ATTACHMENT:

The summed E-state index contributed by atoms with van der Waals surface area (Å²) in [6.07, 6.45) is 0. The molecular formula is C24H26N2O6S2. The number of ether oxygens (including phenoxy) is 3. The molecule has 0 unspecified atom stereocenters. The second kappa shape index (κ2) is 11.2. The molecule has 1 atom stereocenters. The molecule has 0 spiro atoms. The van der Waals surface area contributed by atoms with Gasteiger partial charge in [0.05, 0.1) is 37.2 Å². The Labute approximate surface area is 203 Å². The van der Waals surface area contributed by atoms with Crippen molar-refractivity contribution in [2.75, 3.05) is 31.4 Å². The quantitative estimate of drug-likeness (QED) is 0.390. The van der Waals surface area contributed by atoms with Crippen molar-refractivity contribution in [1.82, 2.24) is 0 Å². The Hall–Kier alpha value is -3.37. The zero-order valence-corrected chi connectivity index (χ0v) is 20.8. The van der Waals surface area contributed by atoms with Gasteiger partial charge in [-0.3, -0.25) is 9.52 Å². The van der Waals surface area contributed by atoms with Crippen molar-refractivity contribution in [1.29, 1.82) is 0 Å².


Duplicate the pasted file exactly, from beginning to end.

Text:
The summed E-state index contributed by atoms with van der Waals surface area (Å²) in [6.07, 6.45) is 0. The molecular formula is C24H26N2O6S2. The number of ether oxygens (including phenoxy) is 3. The molecule has 0 unspecified atom stereocenters. The second kappa shape index (κ2) is 11.2. The molecule has 1 atom stereocenters. The molecule has 0 spiro atoms. The van der Waals surface area contributed by atoms with Gasteiger partial charge in [0.05, 0.1) is 37.2 Å². The Labute approximate surface area is 203 Å². The van der Waals surface area contributed by atoms with Crippen molar-refractivity contribution in [2.75, 3.05) is 31.4 Å². The quantitative estimate of drug-likeness (QED) is 0.390. The van der Waals surface area contributed by atoms with Crippen molar-refractivity contribution in [1.82, 2.24) is 0 Å². The Hall–Kier alpha value is -3.37. The zero-order valence-corrected chi connectivity index (χ0v) is 20.8. The van der Waals surface area contributed by atoms with Gasteiger partial charge in [-0.3, -0.25) is 9.52 Å². The van der Waals surface area contributed by atoms with Crippen molar-refractivity contribution in [1.29, 1.82) is 0 Å².